Developing Organizing Habits

Developing Organizing Habits
Are congratulations in order? If you’ve worked hard, weeded out the excess and put some organizing systems in place, they certainly are. High five yourself and do the happy dance - you deserve to celebrate! You’re feeling good, right? And I bet you’d you’d like to keep feeling good. Well you can, but it won’t happen without a bit of effort. I bet you knew that though, but you may be wondering what that effort entails. I can distill it down to one word - habit.

Habits, they can propel you forward or keep you stuck in that same old rut. Habits shape our lives, positively or negatively.  The good news is you can choose your habits, but that means you need to be aware, you can’t become complacent.  

Why am I going on about habit? Because staying organized only happens when supportive habits are in place. I won’t sugar coat the truth - creating new habits takes work. However, the return on your investment will be huge, exponentially so. Are you ready to embark on habit creation? I hope so, it would be shame to waste the effort of getting organized. Remember this, there is a big difference between getting organized and being organized - it’s habit!

Here we go - these tips will help you create habits that will keep you organized:

Envision The Benefits
This goes to your why - why you got organized to begin with. Was it to save time? Was it to save money? Was it because you were tired of the stress of frantic searches for lost items? Maybe it was a bit of all three. Whatever the reason, there will be clear benefits that go along with it. Maybe now that you’re organized you have more time to play with your kids, indulge in a hobby, or just plain relax. What does that mean to you? How does that make you feel? This is the feeling you need to hold onto, this is what will keep you motivated as you create the critical new habits.

Here’s an example of what I mean: Let's say you've decided to take control over your paperwork and you’ve created a really nice paper management system. You’ve done the hard work; you’ve purged the unwanted and unneeded papers, you’ve identified categories, and you’ve even set up files. Your desk is clear and you've vowed to keep it that way.

But a few days go by, new mail arrives, school papers show up and soon you have random piles scattered about your space. Now no one I know loves to deal with paper, filing isn’t high on the list of fun activities. So how will you motivate yourself to deal with the necessary paper management tasks? The answer is simple, focus on the benefits. When you are clear on why you are doing something, doing it becomes so much easier.

You Must Persevere
Developing a habit takes repeated practice over time. Some experts say 21 days, some say 28 and some say as many as 40. I know that can seem daunting, but if you take it one day at time it will be less overwhelming. You can do anything for one day, right? Keep on keepin’ on - that’s what you need to do. After a few weeks it will get easier, you will still have to think about it and really put forth the effort, but because you have been consistent in practicing the new habit you will find it less burdensome. Along about week four it should start feeling like the thing you do. Unfortunately, there’s no shortcut, you have to be diligent. When the going gets tough refer to the tip above and envision the benefit; that should give you the boost you need to keep moving forward.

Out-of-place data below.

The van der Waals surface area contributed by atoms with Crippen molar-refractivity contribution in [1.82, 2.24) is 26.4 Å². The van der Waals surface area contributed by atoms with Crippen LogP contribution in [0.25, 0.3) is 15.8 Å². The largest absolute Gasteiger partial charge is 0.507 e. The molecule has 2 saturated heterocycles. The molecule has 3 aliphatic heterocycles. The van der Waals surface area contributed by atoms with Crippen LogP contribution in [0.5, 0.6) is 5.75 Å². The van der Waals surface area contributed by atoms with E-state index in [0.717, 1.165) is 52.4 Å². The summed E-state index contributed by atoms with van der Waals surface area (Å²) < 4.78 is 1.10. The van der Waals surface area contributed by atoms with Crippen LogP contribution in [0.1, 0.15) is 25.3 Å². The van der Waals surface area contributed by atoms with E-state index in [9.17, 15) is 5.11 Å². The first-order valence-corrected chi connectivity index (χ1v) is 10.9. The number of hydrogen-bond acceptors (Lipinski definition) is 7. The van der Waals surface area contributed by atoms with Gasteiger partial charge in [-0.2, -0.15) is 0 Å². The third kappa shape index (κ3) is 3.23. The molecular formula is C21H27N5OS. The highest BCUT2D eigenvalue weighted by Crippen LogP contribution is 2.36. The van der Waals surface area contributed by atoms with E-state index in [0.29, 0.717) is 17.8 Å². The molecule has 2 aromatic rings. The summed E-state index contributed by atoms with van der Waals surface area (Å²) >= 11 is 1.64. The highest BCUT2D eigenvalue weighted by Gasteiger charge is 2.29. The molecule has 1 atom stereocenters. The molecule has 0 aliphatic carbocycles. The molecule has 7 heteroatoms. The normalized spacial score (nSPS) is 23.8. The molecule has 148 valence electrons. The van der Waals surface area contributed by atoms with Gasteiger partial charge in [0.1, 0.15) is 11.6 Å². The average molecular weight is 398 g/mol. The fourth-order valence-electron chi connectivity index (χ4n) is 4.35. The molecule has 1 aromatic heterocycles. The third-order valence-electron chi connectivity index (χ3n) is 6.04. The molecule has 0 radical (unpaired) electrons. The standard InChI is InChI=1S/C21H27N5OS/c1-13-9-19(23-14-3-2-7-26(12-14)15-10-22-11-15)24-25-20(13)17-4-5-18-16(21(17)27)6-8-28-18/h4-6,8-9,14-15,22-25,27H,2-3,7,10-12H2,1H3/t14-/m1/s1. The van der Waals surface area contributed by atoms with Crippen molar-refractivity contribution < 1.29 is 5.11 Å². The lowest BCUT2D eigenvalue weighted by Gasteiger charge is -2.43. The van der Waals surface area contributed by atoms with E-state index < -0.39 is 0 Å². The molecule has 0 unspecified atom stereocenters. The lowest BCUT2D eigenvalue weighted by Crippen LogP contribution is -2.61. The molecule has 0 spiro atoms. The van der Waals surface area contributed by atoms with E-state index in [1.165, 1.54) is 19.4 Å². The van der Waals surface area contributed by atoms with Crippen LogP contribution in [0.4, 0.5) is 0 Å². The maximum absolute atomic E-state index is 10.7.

Be Realistic
The average person can manage one or two habit changes at a time. More than that and you are setting yourself up for failure. So if you have decided to manage your paperwork, focus just on that. The act of sorting your mail as it comes in is one new habit. Filing on a regular basis is a separate habit. You are already up to a minimum of two new habits. Now you may also have ambitions to plan menus in advance and start working out on a regular basis, but it’s best not to try to do all three things in the same time period. If you do it’s highly likely your energy will be spread far too thin to give serious focus to any one area, this means you’re not likely to be successful in any area. So be smart, be realistic; it’s slow and steady that wins the race.

Creating supportive habits takes a bit of time and effort, but the return on investment is tremendous. You'll be able maintain your organizing systems with ease and you'll have more time to engage in the things you really want to do. Think of it like this, good habits lead to good times.

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This content was written by Kelly Jayne McCann. If you wish to use this content in any manner, you need written permission. Contact Kelly Jayne McCann for details.